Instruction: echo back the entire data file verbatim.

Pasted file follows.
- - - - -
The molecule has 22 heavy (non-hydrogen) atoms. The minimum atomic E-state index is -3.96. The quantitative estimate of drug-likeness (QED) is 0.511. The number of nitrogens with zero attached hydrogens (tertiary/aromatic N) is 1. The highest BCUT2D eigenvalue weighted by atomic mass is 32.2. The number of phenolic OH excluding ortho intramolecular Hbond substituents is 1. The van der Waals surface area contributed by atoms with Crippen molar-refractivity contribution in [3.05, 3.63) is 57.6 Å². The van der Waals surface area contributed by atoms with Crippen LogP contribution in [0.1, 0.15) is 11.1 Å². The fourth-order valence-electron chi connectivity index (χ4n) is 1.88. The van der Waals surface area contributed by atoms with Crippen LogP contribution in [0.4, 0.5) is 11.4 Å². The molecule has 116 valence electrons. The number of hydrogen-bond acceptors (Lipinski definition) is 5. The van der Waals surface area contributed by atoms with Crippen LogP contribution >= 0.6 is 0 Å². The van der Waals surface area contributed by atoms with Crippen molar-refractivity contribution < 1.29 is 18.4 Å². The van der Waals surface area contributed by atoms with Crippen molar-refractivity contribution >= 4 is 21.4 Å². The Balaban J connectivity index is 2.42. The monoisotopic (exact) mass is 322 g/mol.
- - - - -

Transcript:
The molecule has 22 heavy (non-hydrogen) atoms. The minimum atomic E-state index is -3.96. The quantitative estimate of drug-likeness (QED) is 0.511. The number of nitrogens with zero attached hydrogens (tertiary/aromatic N) is 1. The highest BCUT2D eigenvalue weighted by atomic mass is 32.2. The number of phenolic OH excluding ortho intramolecular Hbond substituents is 1. The van der Waals surface area contributed by atoms with Crippen molar-refractivity contribution in [3.05, 3.63) is 57.6 Å². The van der Waals surface area contributed by atoms with Crippen LogP contribution in [0.1, 0.15) is 11.1 Å². The fourth-order valence-electron chi connectivity index (χ4n) is 1.88. The van der Waals surface area contributed by atoms with Crippen LogP contribution in [0.4, 0.5) is 11.4 Å². The molecule has 116 valence electrons. The number of hydrogen-bond acceptors (Lipinski definition) is 5. The van der Waals surface area contributed by atoms with Crippen LogP contribution >= 0.6 is 0 Å². The van der Waals surface area contributed by atoms with Crippen molar-refractivity contribution < 1.29 is 18.4 Å². The van der Waals surface area contributed by atoms with Crippen molar-refractivity contribution >= 4 is 21.4 Å². The Balaban J connectivity index is 2.42. The monoisotopic (exact) mass is 322 g/mol.